Browser Busy Indicators

June 16, 2013 11:15 pm | 7 Comments

I’m doing research on the perception of speed for my Ignite Velocity talk. The perception of website speed is obviously fueled by what the user sees in the browser. While the content of a website is controlled by the website owner, the browser also provides feedback to the user. This browser feedback affects user perception of website speed. Good developers need to understand how their code affects what users see, including the browser feedback that’s triggered (or not triggered).

Busy Indicators

Let’s start by enumerating the browser’s feedback mechanisms. I’ve identified six ways that browsers give feedback when they’re busy doing some action:

 

  1. tab icon – This is typically the site’s favicon. It turns to a spinner when that tab is busy.
  2. status bar – Some browsers display a message about outstanding requests in the status bar.
  3. reload icon – The reload icon (typically a circular arrow) changes to an “X” during downloads.
  4. progress bar – Some browsers have a progress bar. Opera shows the fraction of completed downloads:
  5. network busy – iOS shows a busy indicator whenever there’s network traffic. (Technically this is outside the browser but I included it since it’s a strong visual cue at the top of the screen.)
  6. cursor – In some situations the cursor changes to a “progress cursor”.

Test Scenarios

The browser busy indicators are triggered during normal web surfing such as clicking links. They’re also triggered by some of the dynamic behaviors popular in today’s web pages. I came up with this list of scenarios under which to measure browser busy indicators:

  • click link – Click a link to another web page.
  • async script – The HTML document contains <SCRIPT ASYNC SRC="...">.
  • dynamic script before onload - The HTML document loads a script using document.createElement('script') and appendChild().
  • dynamic iframe - Clicking a button initiates the loading of an iframe using document.createElement('iframe') and appendChild().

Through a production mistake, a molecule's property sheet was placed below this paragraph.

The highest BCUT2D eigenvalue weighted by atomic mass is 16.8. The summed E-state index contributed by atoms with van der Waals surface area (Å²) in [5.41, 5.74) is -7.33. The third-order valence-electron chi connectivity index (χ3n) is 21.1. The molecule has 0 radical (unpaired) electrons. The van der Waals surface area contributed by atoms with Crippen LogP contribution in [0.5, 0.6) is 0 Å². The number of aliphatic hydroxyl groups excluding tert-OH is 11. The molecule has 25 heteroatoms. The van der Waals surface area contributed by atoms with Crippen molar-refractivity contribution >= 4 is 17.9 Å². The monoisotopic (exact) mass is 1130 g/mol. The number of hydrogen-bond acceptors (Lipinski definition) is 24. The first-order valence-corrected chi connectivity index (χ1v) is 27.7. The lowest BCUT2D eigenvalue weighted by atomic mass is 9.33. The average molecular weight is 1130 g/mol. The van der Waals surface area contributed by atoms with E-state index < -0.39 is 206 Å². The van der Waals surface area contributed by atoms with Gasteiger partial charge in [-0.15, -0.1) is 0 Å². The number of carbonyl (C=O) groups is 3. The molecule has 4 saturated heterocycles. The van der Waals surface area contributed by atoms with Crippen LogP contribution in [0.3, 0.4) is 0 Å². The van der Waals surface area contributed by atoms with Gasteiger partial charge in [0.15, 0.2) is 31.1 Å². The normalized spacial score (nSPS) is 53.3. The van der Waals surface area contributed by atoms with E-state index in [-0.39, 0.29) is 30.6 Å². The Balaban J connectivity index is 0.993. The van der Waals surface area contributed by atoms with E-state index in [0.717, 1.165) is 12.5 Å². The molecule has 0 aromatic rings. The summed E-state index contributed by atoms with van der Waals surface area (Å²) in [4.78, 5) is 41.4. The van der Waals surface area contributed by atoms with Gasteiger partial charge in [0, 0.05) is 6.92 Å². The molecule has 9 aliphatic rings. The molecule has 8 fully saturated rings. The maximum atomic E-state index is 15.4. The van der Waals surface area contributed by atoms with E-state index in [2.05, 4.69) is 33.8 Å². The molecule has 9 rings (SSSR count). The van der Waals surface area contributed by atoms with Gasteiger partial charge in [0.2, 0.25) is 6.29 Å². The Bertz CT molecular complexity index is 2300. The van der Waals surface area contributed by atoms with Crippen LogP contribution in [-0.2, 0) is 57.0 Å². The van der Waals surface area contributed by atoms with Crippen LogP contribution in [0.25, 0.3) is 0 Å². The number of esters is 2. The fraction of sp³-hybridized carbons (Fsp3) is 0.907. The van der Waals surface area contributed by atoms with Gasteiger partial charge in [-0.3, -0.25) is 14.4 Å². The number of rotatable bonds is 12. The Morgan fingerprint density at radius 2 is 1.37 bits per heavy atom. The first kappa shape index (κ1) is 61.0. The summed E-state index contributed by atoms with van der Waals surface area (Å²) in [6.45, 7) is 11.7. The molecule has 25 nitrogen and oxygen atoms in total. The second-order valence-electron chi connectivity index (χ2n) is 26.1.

• dynamic script – Same as dynamic iframe but with a script.
  • dynamic stylesheet - Same as dynamic iframe but with a stylesheet.
  • dynamic image - Same as dynamic iframe but with an image.
  • dynamic background image - Same as dynamic iframe but with a CSS background image.
  • XHR – Clicking a button initiates an XMLHttpRequest.
  • long JS loop – Clicking a button initiates some JavaScript that loops for a few seconds.

I chose these scenarios to mimic real world situations. For example, many single page web apps use XHR – do those trigger any browser busy indicators? Photo carousels often fetch images dynamically – does the user get any feedback from the browser when that happens?

You can see the specific code for each scenario on this test page. I ran each scenario across the major browsers and recorded the results in a Browserscope user test.

Results

Many of the test cases didn’t trigger any of the browser busy indicators: dynamic script, dynamic stylesheet, dynamic image, dynamic background image, XHR, and long JS loop. (Except on iOS the network spinner was triggered for every test that involved an HTTP request.) I didn’t include these tests in the results table. The results for click link, async script, dynamic script before onload, and dynamic iframe are shown in the following table.

browser click link async script dynamic script
before onload
dynamic iframe
Chrome 27 (Mac OS) TSCPRN TSCPRN TSCPRN TSCPRN
Chrome 27 (Windows) TSCPRN TSCPRN TSCPRN TSCPRN
Firefox 21 (Mac OS) TSCPRN TSCPRN TSCPRN TSCPRN
Firefox 21 (Windows) TSCPRN TSCPRN TSCPRN TSCPRN
IE 9 (Windows) TSCPRN TSCPRN TSCPRN TSCPRN
Opera 12 (Mac OS) TSCPRN TSCPRN TSCPRN TSCPRN
Opera 12 (Windows) TSCPRN TSCPRN TSCPRN TSCPRN
Safari 6 (Mac OS) TSCPRN TSCPRN TSCPRN TSCPRN
Safari 5 (Windows) TSCPRN TSCPRN TSCPRN TSCPRN
Mobile:
Android 4 TSCPRN TSCPRN TSCPRN TSCPRN
Chrome Mobile 26 TSCPRN TSCPRN TSCPRN TSCPRN
Mobile Safari 6 TSCPRN TSCPRN TSCPRN TSCPRN

Each result is essentially a bitmask indicating whether the busy indicator was triggered. For example, the first result for “Chrome 27 (Mac OS)” and the “click link” test is TSCPRN. This means the Tab icon, Status bar, and Reload icon indicators were triggered; but the Cursor, Progress bar, and Network indicators were not triggered. A few notes about the indicators:

  • The network indicator is only applicable for Mobile Safari.
  • The progress bar indicator is only applicable for Opera, Safari, Android, Chrome Mobile, and Mobile Safari.